A scientist who uses tools particular tools will talk about fascia in completely different ways. For instance, a Rolfer who uses their hands to get to know fascia. Right. It’s a good medium to study. It teaches us, even in the West and all the ways we’ve been taught about anatomy as predetermined matter, went through this process of coming to be known.

You can think about and feel into anatomy as a cultural practice. When I learned about for instance meridians in Chinese medicine, how certain practices are regulated to belief. Whereas certain scientific practices get regulated to knowledge. Knowledge always has power over belief. Right.?

I get my students to shift your way of thinking through “all practices create different enactments of the body”. Science and anatomist aren’t looking in the body and eventually going to tell us everything there is there. They’re making or enacting bodies as they look. That’s kind of a u-turn away from thinking about science discovering more and more about the body and then we’re going to figure it all out. Is that clear?

Kathryn: Yeah. I’m like yes and no. I’ve made so many notes in the last twenty-five minutes. It’s amazing. You should see my piece of paper.

OK. I want to try to bring all of these incredible ideas and then bring it into some type of embodied thing or embodied practice, or embodied exercise. How can people start to become more familiar with their own anatomy? Do you think in doing that we need to separate from these ideas we’ve been taught as if they are fact?

Kevin O’Connor: Right. So what you’re getting at is a variation in the West. They have this practice of what’s called ‘experiential anatomy’. What that means is: you first notice how every notion of anatomy is always a theory. It’s not true. Then we can start to notice how there are these theories of anatomies that we live in that shape our bodies. Then we can start if we want to investigate how we came to have one particular anatomy and not another. Right?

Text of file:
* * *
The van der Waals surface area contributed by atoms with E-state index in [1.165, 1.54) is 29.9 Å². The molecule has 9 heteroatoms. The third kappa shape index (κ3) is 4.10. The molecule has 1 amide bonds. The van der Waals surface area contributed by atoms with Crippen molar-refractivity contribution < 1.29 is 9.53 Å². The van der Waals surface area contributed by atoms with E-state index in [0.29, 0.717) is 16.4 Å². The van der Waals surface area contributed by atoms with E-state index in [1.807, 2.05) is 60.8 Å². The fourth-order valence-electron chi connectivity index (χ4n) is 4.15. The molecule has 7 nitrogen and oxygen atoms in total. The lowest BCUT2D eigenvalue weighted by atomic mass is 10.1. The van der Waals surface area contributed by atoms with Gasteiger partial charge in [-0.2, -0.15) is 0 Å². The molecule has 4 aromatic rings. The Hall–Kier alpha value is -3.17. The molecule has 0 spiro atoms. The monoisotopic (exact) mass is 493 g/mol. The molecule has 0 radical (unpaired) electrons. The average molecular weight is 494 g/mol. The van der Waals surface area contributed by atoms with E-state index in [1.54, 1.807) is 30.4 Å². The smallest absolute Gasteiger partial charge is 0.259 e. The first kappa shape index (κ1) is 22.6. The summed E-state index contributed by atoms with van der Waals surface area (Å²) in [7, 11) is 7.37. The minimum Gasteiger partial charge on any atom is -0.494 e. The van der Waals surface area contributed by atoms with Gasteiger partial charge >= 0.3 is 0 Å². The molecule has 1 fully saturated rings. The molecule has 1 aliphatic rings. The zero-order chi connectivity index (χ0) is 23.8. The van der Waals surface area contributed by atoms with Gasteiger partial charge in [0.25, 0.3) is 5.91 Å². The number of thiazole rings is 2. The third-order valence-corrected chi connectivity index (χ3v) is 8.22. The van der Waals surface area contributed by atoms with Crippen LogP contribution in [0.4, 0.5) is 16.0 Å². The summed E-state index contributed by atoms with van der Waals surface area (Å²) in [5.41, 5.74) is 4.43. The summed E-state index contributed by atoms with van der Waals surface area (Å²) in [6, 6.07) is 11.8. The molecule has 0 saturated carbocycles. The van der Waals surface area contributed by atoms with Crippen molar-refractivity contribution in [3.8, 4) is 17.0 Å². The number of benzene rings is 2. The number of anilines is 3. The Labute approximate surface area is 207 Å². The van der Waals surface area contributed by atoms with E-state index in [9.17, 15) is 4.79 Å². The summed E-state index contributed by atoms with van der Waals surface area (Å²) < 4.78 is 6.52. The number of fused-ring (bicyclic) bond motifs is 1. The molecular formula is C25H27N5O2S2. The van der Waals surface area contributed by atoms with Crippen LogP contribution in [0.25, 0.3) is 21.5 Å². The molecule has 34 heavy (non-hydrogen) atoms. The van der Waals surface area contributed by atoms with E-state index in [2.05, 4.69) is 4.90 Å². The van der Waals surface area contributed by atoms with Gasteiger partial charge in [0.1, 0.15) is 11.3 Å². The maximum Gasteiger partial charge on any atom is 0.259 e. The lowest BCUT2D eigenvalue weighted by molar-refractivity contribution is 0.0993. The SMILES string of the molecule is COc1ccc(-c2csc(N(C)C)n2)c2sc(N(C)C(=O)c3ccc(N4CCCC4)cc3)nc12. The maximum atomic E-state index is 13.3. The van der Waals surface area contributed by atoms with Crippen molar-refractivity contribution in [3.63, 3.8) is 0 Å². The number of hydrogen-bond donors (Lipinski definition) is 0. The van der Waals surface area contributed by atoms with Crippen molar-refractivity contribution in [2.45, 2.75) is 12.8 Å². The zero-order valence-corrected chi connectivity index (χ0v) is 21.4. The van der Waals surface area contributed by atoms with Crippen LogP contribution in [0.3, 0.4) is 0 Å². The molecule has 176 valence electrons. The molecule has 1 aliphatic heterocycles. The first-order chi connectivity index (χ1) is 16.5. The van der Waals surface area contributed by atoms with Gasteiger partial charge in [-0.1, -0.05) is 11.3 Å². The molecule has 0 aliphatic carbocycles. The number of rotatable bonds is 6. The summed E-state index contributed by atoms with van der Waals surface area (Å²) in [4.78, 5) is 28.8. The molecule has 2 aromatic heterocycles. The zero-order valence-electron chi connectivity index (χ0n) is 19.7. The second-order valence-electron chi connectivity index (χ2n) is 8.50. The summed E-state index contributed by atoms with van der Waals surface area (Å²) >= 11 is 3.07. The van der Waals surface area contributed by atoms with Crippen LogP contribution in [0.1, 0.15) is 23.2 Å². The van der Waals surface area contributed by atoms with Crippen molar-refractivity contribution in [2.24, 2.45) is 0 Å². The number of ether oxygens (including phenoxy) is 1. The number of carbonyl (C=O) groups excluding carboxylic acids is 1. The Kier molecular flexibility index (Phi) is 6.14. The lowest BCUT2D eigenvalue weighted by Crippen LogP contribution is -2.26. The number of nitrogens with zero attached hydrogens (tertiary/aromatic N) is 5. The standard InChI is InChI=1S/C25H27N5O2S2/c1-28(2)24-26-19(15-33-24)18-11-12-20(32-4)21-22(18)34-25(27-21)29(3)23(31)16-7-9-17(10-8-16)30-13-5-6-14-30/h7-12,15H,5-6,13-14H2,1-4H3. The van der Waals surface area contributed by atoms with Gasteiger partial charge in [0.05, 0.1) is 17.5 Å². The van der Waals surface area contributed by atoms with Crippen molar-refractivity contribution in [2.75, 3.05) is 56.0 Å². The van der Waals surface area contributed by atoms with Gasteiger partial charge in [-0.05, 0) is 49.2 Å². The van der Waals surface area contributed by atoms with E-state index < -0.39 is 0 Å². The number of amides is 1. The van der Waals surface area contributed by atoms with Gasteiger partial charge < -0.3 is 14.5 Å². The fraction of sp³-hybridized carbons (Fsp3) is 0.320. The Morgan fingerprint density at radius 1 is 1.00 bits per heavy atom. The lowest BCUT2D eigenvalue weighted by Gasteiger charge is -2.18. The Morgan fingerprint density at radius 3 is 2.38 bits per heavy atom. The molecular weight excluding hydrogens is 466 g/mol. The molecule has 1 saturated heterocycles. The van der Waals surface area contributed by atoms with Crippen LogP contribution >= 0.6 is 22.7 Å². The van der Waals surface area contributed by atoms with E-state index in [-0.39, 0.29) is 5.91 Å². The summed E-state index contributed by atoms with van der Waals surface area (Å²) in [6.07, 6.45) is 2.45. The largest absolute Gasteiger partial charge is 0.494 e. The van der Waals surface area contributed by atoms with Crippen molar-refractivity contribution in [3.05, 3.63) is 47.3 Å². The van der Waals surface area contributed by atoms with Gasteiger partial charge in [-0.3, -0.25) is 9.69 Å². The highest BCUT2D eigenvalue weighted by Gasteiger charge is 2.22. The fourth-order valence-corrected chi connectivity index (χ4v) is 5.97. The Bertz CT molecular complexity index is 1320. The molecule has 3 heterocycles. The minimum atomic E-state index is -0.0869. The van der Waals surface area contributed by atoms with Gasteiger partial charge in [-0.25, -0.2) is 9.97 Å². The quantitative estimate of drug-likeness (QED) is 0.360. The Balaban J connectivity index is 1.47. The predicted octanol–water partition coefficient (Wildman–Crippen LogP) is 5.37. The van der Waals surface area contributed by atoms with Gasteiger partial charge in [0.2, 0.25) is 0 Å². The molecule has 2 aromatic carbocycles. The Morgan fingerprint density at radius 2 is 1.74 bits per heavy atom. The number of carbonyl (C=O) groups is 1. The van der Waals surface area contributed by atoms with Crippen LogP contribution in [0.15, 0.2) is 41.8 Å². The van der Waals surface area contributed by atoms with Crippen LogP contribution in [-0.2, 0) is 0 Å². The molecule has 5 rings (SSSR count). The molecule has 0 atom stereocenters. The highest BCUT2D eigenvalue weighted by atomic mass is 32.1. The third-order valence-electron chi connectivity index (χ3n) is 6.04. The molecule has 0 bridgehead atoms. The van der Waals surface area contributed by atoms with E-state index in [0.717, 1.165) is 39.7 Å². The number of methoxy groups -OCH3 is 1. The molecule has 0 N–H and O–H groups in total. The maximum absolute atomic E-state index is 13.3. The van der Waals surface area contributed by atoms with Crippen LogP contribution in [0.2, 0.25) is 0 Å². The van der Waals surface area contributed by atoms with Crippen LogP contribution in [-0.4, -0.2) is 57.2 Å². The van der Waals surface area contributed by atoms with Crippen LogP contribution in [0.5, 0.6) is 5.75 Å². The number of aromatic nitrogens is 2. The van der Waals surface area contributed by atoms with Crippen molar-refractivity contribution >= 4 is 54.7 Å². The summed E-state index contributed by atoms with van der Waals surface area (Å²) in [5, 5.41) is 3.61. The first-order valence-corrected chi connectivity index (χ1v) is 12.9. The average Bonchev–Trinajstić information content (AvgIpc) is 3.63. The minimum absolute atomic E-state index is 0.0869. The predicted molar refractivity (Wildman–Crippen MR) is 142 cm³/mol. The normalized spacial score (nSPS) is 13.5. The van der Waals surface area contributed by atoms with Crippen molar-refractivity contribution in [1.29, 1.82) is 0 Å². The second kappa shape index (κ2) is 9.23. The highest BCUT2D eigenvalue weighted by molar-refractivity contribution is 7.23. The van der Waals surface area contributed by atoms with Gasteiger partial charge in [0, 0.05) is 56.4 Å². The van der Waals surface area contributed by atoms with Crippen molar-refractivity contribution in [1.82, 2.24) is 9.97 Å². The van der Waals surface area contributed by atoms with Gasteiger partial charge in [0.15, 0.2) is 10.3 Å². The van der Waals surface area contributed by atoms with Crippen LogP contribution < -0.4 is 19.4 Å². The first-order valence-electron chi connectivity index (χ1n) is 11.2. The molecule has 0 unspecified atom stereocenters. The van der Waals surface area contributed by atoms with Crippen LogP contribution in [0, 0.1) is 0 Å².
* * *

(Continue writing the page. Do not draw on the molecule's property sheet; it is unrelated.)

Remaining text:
When we read new theories on fascia because we all are curious about movement and want to find new ways of thinking about movement. Whatever moving better is, we want to find ways of moving better so our movement perhaps can feel less pain or help us if we’re repeating a task.

We can think about if I’m looking with fascia, a particular article on the fascia, if I try it on how does it help me move.? Can it help me move better? Whatever that means. Can it help you as a bodyworker or a trainer or a dancer? One simple thing is I might notice if I’m working with someone: “Okay try doing this repetitive exercise from your muscle. Imagine your body as these parts and do a squat and just notice how that feels”.

Then thinking with ideokenesis “what you imagine your body becomes”. Now imagine your body as this viscous goo that totally interconnected and that’s able to distribute any force coming in and do the same squat. Then you start to try to articulate any differences you feel like. Does it change the way you feel in that squat? Does it feel like more or less effort? Does one feel more powerful but one feels like you can do it over and over?